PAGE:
Dovetail paring jig

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Project by Jim Rowe posted 05-15-2012 02:51 PM 6749 views 13 times favorited 10 comments Add to Favorites Watch

A couple of weeks ago I posted a project showing my version of a Mini Moxxon vise for making dovetails on boxes and also for holding small workpieces for planing.

As a continuation of this theme I thought that I would add this dovetail paring jig that goes with the Moxxon. There have been many of these jigs in the past, so mine isn’t anything revolutionary apart from the addition of an UHMW strip to the clamping bar to give a smooth ride for the chisel and also to help with the site location of the cutting line. I also included a piece from a self healing cutting mat to make life a little easier on the chisel edges.

The piece of wood to be pared for the tails is clamped under the cross bar in the usual way – Small pic 2.

My workspace is quite restricted so I was able to “nest” the paring jig with the I-beam feature of the Moxxon – small pic 3.

Both pieces then fit snuggly inside an open ended box for storage when not in use.

I made all of these pieces from scraps of MDF and plywood that were hanging around with nothing to do.

I hope this is of interest.

-- It always looks better when it's finished!

10 comments so far

View a1Jim's profile


118309 posts in 4914 days

#1 posted 05-15-2012 03:03 PM

Unique tool ,good job.


View RogerBean's profile


1605 posts in 4290 days

#2 posted 05-15-2012 05:38 PM

Nicely done.

I’ve learned, the hard way, that the use of jigs and fixtures for precise work are essential. I still usually think I can get by without one, but alas, truth comes home.

I first came across the truth when a fine finish carpenter finished my house. He used a lot of fixtures, for hinges, cabinet alignment, etc. This was reinforced with my visits to Andrew Crawford in Shropshire. I now “think” fixtures for any difficult and precise process. My work is better for it.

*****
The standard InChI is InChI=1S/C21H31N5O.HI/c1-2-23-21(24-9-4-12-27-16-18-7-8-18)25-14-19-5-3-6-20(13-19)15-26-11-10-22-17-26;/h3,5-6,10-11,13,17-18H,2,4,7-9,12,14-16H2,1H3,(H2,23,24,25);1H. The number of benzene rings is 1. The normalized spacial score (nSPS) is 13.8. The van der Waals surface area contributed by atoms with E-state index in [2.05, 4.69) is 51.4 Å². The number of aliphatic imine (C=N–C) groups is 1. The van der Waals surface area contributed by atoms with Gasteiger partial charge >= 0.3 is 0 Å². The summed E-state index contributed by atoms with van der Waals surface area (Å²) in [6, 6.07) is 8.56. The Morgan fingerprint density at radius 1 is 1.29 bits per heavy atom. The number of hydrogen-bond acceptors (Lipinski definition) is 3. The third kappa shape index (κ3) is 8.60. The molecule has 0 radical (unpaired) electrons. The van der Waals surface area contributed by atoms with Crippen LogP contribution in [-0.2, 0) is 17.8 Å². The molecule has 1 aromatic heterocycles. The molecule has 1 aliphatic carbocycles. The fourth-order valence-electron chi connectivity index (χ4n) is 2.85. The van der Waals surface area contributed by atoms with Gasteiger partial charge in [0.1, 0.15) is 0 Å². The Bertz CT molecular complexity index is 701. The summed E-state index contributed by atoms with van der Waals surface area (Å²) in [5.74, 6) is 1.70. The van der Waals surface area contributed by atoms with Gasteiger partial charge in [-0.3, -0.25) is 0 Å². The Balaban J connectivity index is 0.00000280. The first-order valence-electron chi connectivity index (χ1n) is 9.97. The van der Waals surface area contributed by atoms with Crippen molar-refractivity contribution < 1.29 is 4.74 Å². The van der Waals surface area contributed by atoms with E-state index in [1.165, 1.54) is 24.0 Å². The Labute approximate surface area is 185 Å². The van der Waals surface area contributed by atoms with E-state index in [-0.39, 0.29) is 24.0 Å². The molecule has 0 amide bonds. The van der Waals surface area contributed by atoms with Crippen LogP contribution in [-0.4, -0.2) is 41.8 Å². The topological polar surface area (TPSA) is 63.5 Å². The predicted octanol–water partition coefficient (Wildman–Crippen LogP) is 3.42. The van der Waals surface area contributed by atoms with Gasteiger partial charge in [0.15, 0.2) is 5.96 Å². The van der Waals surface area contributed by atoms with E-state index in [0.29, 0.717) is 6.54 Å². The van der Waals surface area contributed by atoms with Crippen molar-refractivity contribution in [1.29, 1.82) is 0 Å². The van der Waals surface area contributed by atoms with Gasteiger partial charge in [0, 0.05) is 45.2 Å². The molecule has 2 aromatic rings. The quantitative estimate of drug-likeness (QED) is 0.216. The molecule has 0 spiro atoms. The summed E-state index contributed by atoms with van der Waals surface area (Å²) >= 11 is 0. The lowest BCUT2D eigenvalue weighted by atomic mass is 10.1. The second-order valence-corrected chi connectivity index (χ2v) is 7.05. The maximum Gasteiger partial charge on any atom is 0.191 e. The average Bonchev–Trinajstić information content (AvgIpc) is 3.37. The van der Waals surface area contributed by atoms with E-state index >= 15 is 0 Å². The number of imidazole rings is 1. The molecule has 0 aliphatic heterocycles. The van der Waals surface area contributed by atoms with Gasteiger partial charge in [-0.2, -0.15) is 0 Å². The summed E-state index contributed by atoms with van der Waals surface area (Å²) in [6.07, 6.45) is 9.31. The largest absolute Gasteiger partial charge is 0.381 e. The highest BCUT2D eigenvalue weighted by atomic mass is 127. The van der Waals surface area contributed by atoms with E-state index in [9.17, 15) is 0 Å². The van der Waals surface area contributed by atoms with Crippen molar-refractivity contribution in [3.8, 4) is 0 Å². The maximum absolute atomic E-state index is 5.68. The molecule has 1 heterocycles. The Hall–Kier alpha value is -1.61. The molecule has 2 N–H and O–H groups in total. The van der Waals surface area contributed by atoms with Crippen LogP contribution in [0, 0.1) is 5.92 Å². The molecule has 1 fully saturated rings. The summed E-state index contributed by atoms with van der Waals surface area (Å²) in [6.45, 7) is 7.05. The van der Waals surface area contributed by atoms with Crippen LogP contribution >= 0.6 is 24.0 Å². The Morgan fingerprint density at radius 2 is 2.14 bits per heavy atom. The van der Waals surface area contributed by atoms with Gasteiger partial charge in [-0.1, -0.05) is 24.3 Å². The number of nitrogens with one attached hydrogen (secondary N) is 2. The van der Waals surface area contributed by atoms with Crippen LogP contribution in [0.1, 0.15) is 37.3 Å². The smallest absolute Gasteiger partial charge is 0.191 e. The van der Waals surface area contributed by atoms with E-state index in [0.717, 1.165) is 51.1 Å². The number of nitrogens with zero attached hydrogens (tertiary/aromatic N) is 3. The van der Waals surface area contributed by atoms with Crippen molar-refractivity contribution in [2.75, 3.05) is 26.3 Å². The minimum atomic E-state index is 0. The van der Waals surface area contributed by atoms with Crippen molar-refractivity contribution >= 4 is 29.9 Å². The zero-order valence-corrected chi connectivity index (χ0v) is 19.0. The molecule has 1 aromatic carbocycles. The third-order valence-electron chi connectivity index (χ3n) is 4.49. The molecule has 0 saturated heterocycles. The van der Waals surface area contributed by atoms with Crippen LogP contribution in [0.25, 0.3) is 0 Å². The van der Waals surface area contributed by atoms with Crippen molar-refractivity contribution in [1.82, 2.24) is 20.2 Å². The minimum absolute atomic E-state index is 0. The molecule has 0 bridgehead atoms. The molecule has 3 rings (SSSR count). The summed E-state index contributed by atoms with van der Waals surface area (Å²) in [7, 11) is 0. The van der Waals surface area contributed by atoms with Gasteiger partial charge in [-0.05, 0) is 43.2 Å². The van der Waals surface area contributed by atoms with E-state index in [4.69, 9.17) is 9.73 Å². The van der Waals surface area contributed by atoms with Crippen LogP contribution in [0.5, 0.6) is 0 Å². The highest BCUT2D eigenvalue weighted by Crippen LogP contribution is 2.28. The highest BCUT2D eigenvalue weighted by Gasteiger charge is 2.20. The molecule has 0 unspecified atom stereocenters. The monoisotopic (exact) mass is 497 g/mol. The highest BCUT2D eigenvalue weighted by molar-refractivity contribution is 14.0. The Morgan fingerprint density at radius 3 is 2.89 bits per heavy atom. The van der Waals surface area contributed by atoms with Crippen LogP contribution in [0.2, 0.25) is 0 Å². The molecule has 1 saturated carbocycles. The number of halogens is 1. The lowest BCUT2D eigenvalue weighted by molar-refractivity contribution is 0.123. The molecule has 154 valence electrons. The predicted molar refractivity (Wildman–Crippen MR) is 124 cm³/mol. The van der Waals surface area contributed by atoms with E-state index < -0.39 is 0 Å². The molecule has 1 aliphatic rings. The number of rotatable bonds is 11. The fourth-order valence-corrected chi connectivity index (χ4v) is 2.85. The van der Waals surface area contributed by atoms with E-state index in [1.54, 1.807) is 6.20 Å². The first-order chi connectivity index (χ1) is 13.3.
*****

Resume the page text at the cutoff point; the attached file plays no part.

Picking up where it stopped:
Thanks for the post.


-- "Everybody makes mistakes. A craftsman always fixes them." (Monty Kennedy, "The Checkering and Carving of Gunstocks", 1952)

View Nate Meadows's profile

Nate Meadows

1132 posts in 3543 days

#3 posted 05-15-2012 06:09 PM

I really like your idea here! Perfect for working on dovetails. I love hand cut dovetails myself so I feel where you are going. I will have to set something up like this.

-- "With a little bit of faith, and some imagination, you can build anything!" Nate

View ruddy's profile


550 posts in 4276 days

#4 posted 05-15-2012 09:43 PM

Jim…that is very clever. I also like making hand cut dovetails and that is a very smart jig.
Thanks for posting

-- And my head I'd be a scratchin'

View Martyroc's profile


2712 posts in 3643 days

#5 posted 05-16-2012 02:57 AM

Great jig.

-- Martin ....always count the number of fingers you have before, and after using the saw.

View Jim Rowe's profile

Jim Rowe

1134 posts in 3649 days

#6 posted 05-16-2012 08:40 AM

Thanks for all of your comments. This jig and others are a boon for accuracy and repeatability. All I need to do now is work on the hand and eye co-ordination stuff!

-- It always looks better when it's finished!

View bluekingfisher's profile


1333 posts in 4316 days

#7 posted 05-16-2012 09:36 AM

Great jig and I like the storage, keeping it all safe and together

-- No one plans to fail, they just, just fail to plan

View pitbull's profile


28 posts in 5278 days

#8 posted 05-17-2012 03:04 PM

Super looking jig Jim, I also love the idea of keeping all of
them together in the box. I’m adding this to my favourites
for definately.

View canoe911's profile


55 posts in 3554 days

#9 posted 05-20-2012 10:11 AM

nice tool

View StumpyNubs's profile


7854 posts in 4137 days

#10 posted 05-28-2012 12:43 PM

You should enter this into our jig contest! Email photos along with your LJ name to [email protected] You might win!

-- Subscribe to "Stumpy Nubs Woodworking Journal"- One of the crafts' most unique publications:

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